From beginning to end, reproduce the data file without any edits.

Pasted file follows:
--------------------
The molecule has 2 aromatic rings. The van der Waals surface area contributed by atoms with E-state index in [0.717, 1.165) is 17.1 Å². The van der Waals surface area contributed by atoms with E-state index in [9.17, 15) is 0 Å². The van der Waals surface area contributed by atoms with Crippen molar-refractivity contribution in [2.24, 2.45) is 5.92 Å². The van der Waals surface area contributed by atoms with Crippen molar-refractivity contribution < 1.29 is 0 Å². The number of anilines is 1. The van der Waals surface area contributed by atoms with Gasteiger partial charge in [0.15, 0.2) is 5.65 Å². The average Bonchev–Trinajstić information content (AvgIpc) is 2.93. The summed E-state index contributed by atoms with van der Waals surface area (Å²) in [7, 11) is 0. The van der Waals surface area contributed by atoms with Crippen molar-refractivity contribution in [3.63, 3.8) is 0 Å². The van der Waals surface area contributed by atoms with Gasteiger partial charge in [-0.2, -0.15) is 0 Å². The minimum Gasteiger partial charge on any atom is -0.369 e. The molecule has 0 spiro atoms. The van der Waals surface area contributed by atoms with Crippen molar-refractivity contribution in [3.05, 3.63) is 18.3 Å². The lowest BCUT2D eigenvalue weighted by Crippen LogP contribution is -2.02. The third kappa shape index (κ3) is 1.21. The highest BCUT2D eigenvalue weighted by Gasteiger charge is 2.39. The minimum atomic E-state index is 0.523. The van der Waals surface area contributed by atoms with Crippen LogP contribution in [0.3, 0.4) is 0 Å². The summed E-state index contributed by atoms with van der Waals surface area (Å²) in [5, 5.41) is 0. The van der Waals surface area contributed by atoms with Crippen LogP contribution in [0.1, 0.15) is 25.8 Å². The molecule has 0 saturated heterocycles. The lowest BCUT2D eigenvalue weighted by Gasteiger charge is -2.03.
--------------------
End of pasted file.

The molecule has 2 aromatic rings. The van der Waals surface area contributed by atoms with E-state index in [0.717, 1.165) is 17.1 Å². The van der Waals surface area contributed by atoms with E-state index in [9.17, 15) is 0 Å². The van der Waals surface area contributed by atoms with Crippen molar-refractivity contribution in [2.24, 2.45) is 5.92 Å². The van der Waals surface area contributed by atoms with Crippen molar-refractivity contribution < 1.29 is 0 Å². The number of anilines is 1. The van der Waals surface area contributed by atoms with Gasteiger partial charge in [0.15, 0.2) is 5.65 Å². The average Bonchev–Trinajstić information content (AvgIpc) is 2.93. The summed E-state index contributed by atoms with van der Waals surface area (Å²) in [7, 11) is 0. The van der Waals surface area contributed by atoms with Crippen molar-refractivity contribution in [3.63, 3.8) is 0 Å². The van der Waals surface area contributed by atoms with Gasteiger partial charge in [-0.2, -0.15) is 0 Å². The minimum Gasteiger partial charge on any atom is -0.369 e. The molecule has 0 spiro atoms. The van der Waals surface area contributed by atoms with Crippen molar-refractivity contribution in [3.05, 3.63) is 18.3 Å². The lowest BCUT2D eigenvalue weighted by Crippen LogP contribution is -2.02. The third kappa shape index (κ3) is 1.21. The highest BCUT2D eigenvalue weighted by Gasteiger charge is 2.39. The minimum atomic E-state index is 0.523. The van der Waals surface area contributed by atoms with Crippen LogP contribution in [0.3, 0.4) is 0 Å². The summed E-state index contributed by atoms with van der Waals surface area (Å²) in [5, 5.41) is 0. The van der Waals surface area contributed by atoms with Crippen LogP contribution in [0.1, 0.15) is 25.8 Å². The molecule has 0 saturated heterocycles. The lowest BCUT2D eigenvalue weighted by Gasteiger charge is -2.03.